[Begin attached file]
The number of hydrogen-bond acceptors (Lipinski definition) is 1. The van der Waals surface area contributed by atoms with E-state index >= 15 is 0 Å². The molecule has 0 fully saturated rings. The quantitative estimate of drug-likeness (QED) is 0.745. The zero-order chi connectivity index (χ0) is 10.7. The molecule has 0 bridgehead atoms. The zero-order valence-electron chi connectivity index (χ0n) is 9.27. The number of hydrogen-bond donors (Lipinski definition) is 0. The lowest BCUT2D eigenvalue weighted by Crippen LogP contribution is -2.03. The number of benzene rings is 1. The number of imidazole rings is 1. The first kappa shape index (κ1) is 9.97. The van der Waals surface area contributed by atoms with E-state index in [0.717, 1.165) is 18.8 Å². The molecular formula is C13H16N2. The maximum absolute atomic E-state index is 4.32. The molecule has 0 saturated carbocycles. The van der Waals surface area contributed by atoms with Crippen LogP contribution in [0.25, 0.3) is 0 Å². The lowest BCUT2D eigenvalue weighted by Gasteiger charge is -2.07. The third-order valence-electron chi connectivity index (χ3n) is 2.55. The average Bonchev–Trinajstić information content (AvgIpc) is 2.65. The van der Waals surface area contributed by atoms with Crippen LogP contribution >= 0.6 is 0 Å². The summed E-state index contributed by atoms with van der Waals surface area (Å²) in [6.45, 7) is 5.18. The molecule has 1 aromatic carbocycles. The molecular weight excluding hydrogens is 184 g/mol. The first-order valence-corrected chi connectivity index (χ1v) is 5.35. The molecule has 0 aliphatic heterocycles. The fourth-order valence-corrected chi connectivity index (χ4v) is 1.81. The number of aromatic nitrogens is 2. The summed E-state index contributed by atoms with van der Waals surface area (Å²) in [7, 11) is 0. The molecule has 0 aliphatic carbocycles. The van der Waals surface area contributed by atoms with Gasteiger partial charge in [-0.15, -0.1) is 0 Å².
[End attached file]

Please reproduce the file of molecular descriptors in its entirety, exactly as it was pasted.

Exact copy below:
The number of hydrogen-bond acceptors (Lipinski definition) is 1. The van der Waals surface area contributed by atoms with E-state index >= 15 is 0 Å². The molecule has 0 fully saturated rings. The quantitative estimate of drug-likeness (QED) is 0.745. The zero-order chi connectivity index (χ0) is 10.7. The molecule has 0 bridgehead atoms. The zero-order valence-electron chi connectivity index (χ0n) is 9.27. The number of hydrogen-bond donors (Lipinski definition) is 0. The lowest BCUT2D eigenvalue weighted by Crippen LogP contribution is -2.03. The number of benzene rings is 1. The number of imidazole rings is 1. The first kappa shape index (κ1) is 9.97. The van der Waals surface area contributed by atoms with E-state index in [0.717, 1.165) is 18.8 Å². The molecular formula is C13H16N2. The maximum absolute atomic E-state index is 4.32. The molecule has 0 saturated carbocycles. The van der Waals surface area contributed by atoms with Crippen LogP contribution in [0.25, 0.3) is 0 Å². The lowest BCUT2D eigenvalue weighted by Gasteiger charge is -2.07. The third-order valence-electron chi connectivity index (χ3n) is 2.55. The average Bonchev–Trinajstić information content (AvgIpc) is 2.65. The van der Waals surface area contributed by atoms with Crippen LogP contribution >= 0.6 is 0 Å². The summed E-state index contributed by atoms with van der Waals surface area (Å²) in [6.45, 7) is 5.18. The molecule has 1 aromatic carbocycles. The molecular weight excluding hydrogens is 184 g/mol. The first-order valence-corrected chi connectivity index (χ1v) is 5.35. The molecule has 0 aliphatic heterocycles. The fourth-order valence-corrected chi connectivity index (χ4v) is 1.81. The number of aromatic nitrogens is 2. The summed E-state index contributed by atoms with van der Waals surface area (Å²) in [7, 11) is 0. The molecule has 0 aliphatic carbocycles. The van der Waals surface area contributed by atoms with Gasteiger partial charge in [-0.15, -0.1) is 0 Å².